Crossing the road towards the venue I was looking for I stopped at stared at the building in the distance. It was looking rather sorry for itself, broken windows, graffiti and a tired concrete look. Outside, a woman in a grey boiler suit directed me to the press/guest list queue. This rather odd venue is the “Old Sorting Office” in the heart of London and the location of Thursday's (March 31st) launch of Sony Ericsson’s much anticipated “Playstation phone” officially named the Xperia Play. Inside was a party venue that was a complete contrast to the outside of the building, a location inspired by computer games and the sights of the far east. It might have been a sorting office once, but for that day only it was the "Xperia Play Rooms". This was going to be an interesting evening.
It looked like Sony Ericsson wanted to give the new phone a launch to remember. At one end of the room was the shell of a helicopter and an American car (and occasionally Dom Joly). In another corner some sort of rocket launcher (I'm assuming a fake one) and a strange area where we were treated to a performance from rapper Tinchy Stryder (I wasn't sure who he was at first but fortunately I recognised some of his songs, one of those moments when it doesn't pay to be at the wrong end of your thirties!). Great lighting and lots of dry ice added to the atmosphere.
Wandering around the hall were various people, again in grey boiler suits, carrying the Xperia Play, and its less famous non-gaming sibling, the Xperia Arc and offering people at the event the chance to try the new handsets for themselves. During the evening I managed to get a few goes on it and I have to say I really liked the idea of using a proper gaming controller with mobile phone games. The device has clever a slideout gaming controller with directional buttons and the shape buttons (circle, triangle etc) that will be familiar to anybody that has used a Playstation. It also has two touchpad analogue controllers in the middle.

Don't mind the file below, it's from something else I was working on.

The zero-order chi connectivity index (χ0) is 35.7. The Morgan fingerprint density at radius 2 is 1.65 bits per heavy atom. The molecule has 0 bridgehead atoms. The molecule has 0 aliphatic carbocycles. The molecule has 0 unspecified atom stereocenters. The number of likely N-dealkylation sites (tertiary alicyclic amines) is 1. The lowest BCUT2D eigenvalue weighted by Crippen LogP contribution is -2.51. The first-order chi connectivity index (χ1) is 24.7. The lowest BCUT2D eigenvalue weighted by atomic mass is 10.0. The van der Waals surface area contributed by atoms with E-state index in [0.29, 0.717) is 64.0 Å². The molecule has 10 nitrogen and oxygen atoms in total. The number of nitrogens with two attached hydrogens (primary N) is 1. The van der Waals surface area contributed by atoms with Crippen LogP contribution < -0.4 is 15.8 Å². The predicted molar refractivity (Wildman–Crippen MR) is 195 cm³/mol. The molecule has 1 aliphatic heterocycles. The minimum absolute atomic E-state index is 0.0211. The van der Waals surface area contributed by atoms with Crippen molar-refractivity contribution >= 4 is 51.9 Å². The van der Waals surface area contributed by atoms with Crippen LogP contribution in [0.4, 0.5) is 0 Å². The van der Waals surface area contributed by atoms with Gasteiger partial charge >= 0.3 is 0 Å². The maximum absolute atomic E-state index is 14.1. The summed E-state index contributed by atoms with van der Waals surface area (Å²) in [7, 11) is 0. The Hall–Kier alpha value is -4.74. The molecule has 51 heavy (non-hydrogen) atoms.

The Xperia Play is one of only a few handsets to be designed specifically with gaming in mind (the Nokia N-Gage is one of the few examples I can think of) and yet mobile gaming consoles like the PlayStation Portable and the Nintendo DS are very popular. Games have been available on phones for many years yet playing them has often been a suboptimal experience. A good example is the ice hockey game I have on my HTC Desire. It relies on using an area of the touch screen as a controller, which means that your thumb is always obscuring part of the screen, you also get no physical feedback. This makes for a disappointing experience that a dedicated gaming phone can easily overcome with a physical controller, before it even gets to its other features.
While enjoying playing games I found out a bit more about the new handset. It is powered by Android 2.3 and looked to have a very smooth user interface. You can browse games through a special portal then you actually buy them through the Android Market. Sony Ericsson are working with some large games software houses to bring titles to market that are optimised for the device. Gaming on it is a lot cheaper than console gaming, purchasing a title is expected to set you back between £5 and £10 which didn't seem bad depending on how much game play you got.
I was told that you should be able to play games solidly on it for five hours on one charge of the battery or it will do nine hours of mixed gaming and other use. Of course periods of not using it – because you might be at work for instance will extend the battery life. One thing to note is despite the “Playstation” certification and stories about compatibility with the Playstation 1 you won't be able to just load up your old discs to the phone. The games are actually remastered to work on the device, and presumably this will mean reducing the size of them too. So if you have a favourite title be prepared to pay again. However the Playstation brand is very strong in gaming and could help the phone succeed.
So who will buy it? I asked about the target groups and was told that it is aimed at the 18-26 age group, particularly those already into gaming. This seems logical and I think this is a device that is very different from other smartphones, something aimed at a niche market who will really appreciate the gaming controller and tailored games. It will be interesting to see how the games sell on the platform, particularly as people are used to very cheap “apps”, but in comparison to the costs of console games they might seem very reasonable. It is certainly fun and I can see how it could improve things like long commutes to work. I'm hoping to have an Xperia Play on test soon so watch out for a review. Thanks to the organisers for a very enjoyable event and for inviting me. The Xperia Play went on sale on Friday 1st April although there have been stories of supply issues. If you get your hands on one it would be great to hear what you think in the comments.
Photo credits -the photo of the queue of people and the Xperia phone are from the Xperia play phone are from the Sony Ericsson Press Office/Brando and the other pictures are by me.